On May 31, 2017, the FTC filed an administrative complaint alleging that the Louisiana Real Estate Appraisers Board (“Board”), a state agency controlled by real estate appraisers, violated Section 5 of the FTC Act by fixing real estate appraisal fees paid by appraisal management companies (“AMCs”). AMCs act as agents for lenders in arranging real estate appraisals and are licensed and regulated by the Board. The FTC alleges that the Board required AMCs to pay appraisal fees that are equal to or exceed the median fees identified in survey reports commissioned and published by the Board. This action represents the FTC’s first enforcement action against a state agency since its victory in North Carolina State Board of Dental Examiners v. FTC, 135 S.Ct. 1101 (2015). An administrative trial is scheduled to begin on January 30, 2018.
In the first post in this series, we introduced the concept of joint ventures (“JVs”), outlined why antitrust law applies to their formation and operation, identified the major antitrust issues raised by JVs, and discussed why you should care about these issues. In this installment, we will unpack some of the major antitrust issues surrounding the threshold question of whether or not a JV is a legitimate collaboration. In particular, we will first try to separate the analyses of, on the one hand, JV formation, and on the other, JV operation and structure. Then we will consider whether a JV (i) constitutes a “naked” agreement between or among competitors which is per se unlawful, (ii) presents no significant antitrust issue because there is only a single, integrated entity performing the JV functions, or (iii) involves restraints within the scope of a legitimate collaboration that are virtually per se lawful.
On March 24, 2017, the PRC National Development and Reform Commission (“NDRC”) issued draft Guidelines for Price-Related Behavior of Industry Associations (“Guidelines”). The Guidelines encourage industry associations in the People’s Republic of China to engage in price-related behavior that benefits industry development, market competition and consumers’ legal interests; outline the legal risks that may be involved in various price-related behavior by industry associations; and provide guidance for industry associations to assess whether price-related behavior poses legal risk. The NDRC is accepting public comments until April 24, 2017.
Last week, President Trump nominated Makan Delrahim to serve as the Assistant Attorney General for the Antitrust Division of the U.S. Department of Justice. Mr. Delrahim, who is currently serving as White House Deputy Counsel, is a former lobbyist and veteran of the George W. Bush Justice Department. He served as Deputy Assistant Attorney General for International from 2003–2005. Mr. Delrahim had a good working relationship with the career staff who he will now rely upon to advance the Trump Administration’s antitrust enforcement agenda and priorities.
On March 16, 2017, the European Commission (“EC”) introduced a new tool to make it easier for individuals to alert the EC about competition law violations, mainly secret cartels, while maintaining the anonymity of the whistle-blowers.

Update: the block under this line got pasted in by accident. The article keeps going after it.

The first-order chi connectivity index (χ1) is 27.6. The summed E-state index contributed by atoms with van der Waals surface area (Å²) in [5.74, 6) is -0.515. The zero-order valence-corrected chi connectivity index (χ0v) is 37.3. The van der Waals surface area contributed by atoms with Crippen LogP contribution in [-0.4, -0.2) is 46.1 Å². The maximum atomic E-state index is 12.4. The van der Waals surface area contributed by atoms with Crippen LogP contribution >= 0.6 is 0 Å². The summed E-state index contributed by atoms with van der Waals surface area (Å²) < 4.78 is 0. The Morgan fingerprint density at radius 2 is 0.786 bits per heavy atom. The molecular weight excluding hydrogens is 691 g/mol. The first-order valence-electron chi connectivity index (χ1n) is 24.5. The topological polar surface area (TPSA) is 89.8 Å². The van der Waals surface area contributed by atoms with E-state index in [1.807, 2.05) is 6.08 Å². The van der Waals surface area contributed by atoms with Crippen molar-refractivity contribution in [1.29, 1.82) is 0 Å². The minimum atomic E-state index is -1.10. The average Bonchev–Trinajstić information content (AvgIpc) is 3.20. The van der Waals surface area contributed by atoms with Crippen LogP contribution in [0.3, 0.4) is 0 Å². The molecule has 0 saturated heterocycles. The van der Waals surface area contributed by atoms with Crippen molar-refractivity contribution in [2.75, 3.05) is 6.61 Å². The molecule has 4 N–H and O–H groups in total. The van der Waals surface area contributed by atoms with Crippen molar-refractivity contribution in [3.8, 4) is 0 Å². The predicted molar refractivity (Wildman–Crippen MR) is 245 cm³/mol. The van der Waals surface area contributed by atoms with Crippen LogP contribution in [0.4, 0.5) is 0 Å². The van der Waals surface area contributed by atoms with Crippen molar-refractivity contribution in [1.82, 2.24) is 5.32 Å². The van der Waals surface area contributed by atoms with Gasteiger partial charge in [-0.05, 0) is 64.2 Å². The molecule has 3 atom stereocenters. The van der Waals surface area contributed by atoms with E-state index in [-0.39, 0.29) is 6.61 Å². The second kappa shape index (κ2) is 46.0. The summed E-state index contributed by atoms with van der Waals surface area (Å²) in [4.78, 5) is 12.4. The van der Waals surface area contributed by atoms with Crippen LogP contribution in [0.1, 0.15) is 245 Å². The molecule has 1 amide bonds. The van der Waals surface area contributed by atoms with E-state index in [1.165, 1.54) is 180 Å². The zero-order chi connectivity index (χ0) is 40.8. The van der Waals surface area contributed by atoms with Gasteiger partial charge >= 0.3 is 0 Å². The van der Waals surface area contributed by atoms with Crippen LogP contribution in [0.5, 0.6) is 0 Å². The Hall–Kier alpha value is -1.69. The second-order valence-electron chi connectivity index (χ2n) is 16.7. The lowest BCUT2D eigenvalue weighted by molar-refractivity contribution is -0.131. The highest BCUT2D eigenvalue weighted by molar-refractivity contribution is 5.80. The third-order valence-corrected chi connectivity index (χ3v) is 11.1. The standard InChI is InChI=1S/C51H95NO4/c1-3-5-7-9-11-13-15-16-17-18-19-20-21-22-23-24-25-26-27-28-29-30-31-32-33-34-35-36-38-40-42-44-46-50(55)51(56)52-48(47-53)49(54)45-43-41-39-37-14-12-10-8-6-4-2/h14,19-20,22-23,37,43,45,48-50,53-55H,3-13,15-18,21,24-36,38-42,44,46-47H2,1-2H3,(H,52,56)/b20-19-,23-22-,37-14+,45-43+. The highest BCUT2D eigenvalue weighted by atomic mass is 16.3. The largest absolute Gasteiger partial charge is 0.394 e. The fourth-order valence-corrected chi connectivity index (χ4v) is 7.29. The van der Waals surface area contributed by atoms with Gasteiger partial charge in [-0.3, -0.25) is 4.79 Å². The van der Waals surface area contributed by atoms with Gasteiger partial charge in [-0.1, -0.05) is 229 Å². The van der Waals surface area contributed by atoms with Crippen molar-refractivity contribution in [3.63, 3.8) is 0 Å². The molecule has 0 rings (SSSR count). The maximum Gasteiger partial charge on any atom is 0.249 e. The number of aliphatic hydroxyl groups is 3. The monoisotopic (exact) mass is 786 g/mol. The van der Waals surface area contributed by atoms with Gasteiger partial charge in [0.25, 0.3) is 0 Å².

The EC presented the objectives of the new tool (I) and how it works (II); this tool, which is not new in Europe, leaves several questions unanswered (III).
On January 12, 2017, the Court of Justice of the European Union (“CJEU”) dismissed Roullier group’s appeal and thereby confirmed a fine of €59,850,000 imposed by the European Commission (“EC”) in the phosphates cartel case. This blog post summarizes the decision and discusses the CJEU’s reasoning, which provides valuable guidance to a firm in a cartel investigation that is evaluating a settlement proposal from the EC. In particular, the firm must weigh the fact that, pursuant to the CJEU’s decision, the EC may ultimately impose fines greater than those it proposed in a rejected settlement offer, even if it determines that the firm’s cartel participation was significantly less than it thought at the time of settlement discussions.
Last September, we discussed the U.S. Court of Appeals for the Second Circuit’s opinion in In re Vitamin C Antitrust Litigation vacating a $147 million judgment against Chinese vitamin C manufacturers based on the doctrine of international comity. That case stemmed from allegations that the defendants illegally fixed the price and output levels of vitamin C that they exported to the United States. In reversing the district court’s decision to deny the defendants’ motion to dismiss, the Second Circuit held that the district court should have deferred to the Chinese government’s explanation that Chinese law compelled the defendants to coordinate the price and output of vitamin C.
Joint ventures (“JVs”) can require navigation of a potential minefield of antitrust issues, which we’ll explore in a series of six blog posts beginning with this introductory post. Not all of the law in this area is entirely settled, and there remain ongoing debates about some aspects of the antitrust treatment of JVs. Indeed, arriving at a coherent and unified view of JV law is like putting together a jigsaw puzzle with missing and damaged pieces.